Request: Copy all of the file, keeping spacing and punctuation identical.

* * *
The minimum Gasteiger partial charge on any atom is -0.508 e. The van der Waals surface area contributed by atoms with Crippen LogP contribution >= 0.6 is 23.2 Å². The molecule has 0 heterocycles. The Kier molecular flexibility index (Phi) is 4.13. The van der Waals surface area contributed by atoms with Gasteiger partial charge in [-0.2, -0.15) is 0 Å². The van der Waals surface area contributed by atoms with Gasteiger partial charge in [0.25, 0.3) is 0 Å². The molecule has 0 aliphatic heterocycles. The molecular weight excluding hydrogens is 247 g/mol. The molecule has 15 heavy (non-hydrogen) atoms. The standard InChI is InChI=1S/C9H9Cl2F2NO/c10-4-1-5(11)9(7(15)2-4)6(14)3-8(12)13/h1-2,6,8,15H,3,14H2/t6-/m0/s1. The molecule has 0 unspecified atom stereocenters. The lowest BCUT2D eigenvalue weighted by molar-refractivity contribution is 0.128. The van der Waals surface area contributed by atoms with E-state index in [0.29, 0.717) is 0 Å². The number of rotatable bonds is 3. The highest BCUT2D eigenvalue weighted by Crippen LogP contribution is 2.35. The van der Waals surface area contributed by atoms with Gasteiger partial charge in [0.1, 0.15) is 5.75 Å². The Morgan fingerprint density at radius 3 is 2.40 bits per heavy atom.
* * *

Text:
The minimum Gasteiger partial charge on any atom is -0.508 e. The van der Waals surface area contributed by atoms with Crippen LogP contribution >= 0.6 is 23.2 Å². The molecule has 0 heterocycles. The Kier molecular flexibility index (Phi) is 4.13. The van der Waals surface area contributed by atoms with Gasteiger partial charge in [-0.2, -0.15) is 0 Å². The van der Waals surface area contributed by atoms with Gasteiger partial charge in [0.25, 0.3) is 0 Å². The molecule has 0 aliphatic heterocycles. The molecular weight excluding hydrogens is 247 g/mol. The molecule has 15 heavy (non-hydrogen) atoms. The standard InChI is InChI=1S/C9H9Cl2F2NO/c10-4-1-5(11)9(7(15)2-4)6(14)3-8(12)13/h1-2,6,8,15H,3,14H2/t6-/m0/s1. The molecule has 0 unspecified atom stereocenters. The lowest BCUT2D eigenvalue weighted by molar-refractivity contribution is 0.128. The van der Waals surface area contributed by atoms with E-state index in [0.29, 0.717) is 0 Å². The number of rotatable bonds is 3. The highest BCUT2D eigenvalue weighted by Crippen LogP contribution is 2.35. The van der Waals surface area contributed by atoms with Gasteiger partial charge in [0.1, 0.15) is 5.75 Å². The Morgan fingerprint density at radius 3 is 2.40 bits per heavy atom.